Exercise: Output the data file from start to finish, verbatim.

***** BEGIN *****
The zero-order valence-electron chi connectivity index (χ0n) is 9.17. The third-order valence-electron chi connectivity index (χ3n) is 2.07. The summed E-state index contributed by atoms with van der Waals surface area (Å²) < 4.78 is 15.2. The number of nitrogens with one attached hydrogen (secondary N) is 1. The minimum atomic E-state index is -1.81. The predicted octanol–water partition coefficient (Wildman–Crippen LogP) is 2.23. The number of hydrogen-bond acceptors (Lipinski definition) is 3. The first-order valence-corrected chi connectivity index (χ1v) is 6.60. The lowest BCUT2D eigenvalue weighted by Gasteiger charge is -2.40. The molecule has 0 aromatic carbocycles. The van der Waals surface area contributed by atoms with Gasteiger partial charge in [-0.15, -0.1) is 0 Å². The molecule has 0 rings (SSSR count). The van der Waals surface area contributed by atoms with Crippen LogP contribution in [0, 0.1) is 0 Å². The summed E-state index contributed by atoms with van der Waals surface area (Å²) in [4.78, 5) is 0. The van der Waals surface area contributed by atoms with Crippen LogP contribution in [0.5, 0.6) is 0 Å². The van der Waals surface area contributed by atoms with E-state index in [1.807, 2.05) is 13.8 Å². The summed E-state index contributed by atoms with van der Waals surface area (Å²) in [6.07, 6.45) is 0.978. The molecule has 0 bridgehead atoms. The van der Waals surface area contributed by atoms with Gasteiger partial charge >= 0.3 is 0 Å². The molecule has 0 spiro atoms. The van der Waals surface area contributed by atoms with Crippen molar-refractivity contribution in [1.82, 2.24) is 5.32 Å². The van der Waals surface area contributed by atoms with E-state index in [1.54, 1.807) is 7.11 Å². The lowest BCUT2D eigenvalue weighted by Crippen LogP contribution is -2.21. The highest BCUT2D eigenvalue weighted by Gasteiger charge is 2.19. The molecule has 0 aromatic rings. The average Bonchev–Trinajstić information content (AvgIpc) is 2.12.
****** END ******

The zero-order valence-electron chi connectivity index (χ0n) is 9.17. The third-order valence-electron chi connectivity index (χ3n) is 2.07. The summed E-state index contributed by atoms with van der Waals surface area (Å²) < 4.78 is 15.2. The number of nitrogens with one attached hydrogen (secondary N) is 1. The minimum atomic E-state index is -1.81. The predicted octanol–water partition coefficient (Wildman–Crippen LogP) is 2.23. The number of hydrogen-bond acceptors (Lipinski definition) is 3. The first-order valence-corrected chi connectivity index (χ1v) is 6.60. The lowest BCUT2D eigenvalue weighted by Gasteiger charge is -2.40. The molecule has 0 aromatic carbocycles. The van der Waals surface area contributed by atoms with Gasteiger partial charge in [-0.15, -0.1) is 0 Å². The molecule has 0 rings (SSSR count). The van der Waals surface area contributed by atoms with Crippen LogP contribution in [0, 0.1) is 0 Å². The summed E-state index contributed by atoms with van der Waals surface area (Å²) in [4.78, 5) is 0. The van der Waals surface area contributed by atoms with Crippen LogP contribution in [0.5, 0.6) is 0 Å². The van der Waals surface area contributed by atoms with E-state index in [1.807, 2.05) is 13.8 Å². The summed E-state index contributed by atoms with van der Waals surface area (Å²) in [6.07, 6.45) is 0.978. The molecule has 0 bridgehead atoms. The van der Waals surface area contributed by atoms with Gasteiger partial charge >= 0.3 is 0 Å². The molecule has 0 spiro atoms. The van der Waals surface area contributed by atoms with Crippen molar-refractivity contribution in [1.82, 2.24) is 5.32 Å². The van der Waals surface area contributed by atoms with E-state index in [1.54, 1.807) is 7.11 Å². The lowest BCUT2D eigenvalue weighted by Crippen LogP contribution is -2.21. The highest BCUT2D eigenvalue weighted by Gasteiger charge is 2.19. The molecule has 0 aromatic rings. The average Bonchev–Trinajstić information content (AvgIpc) is 2.12.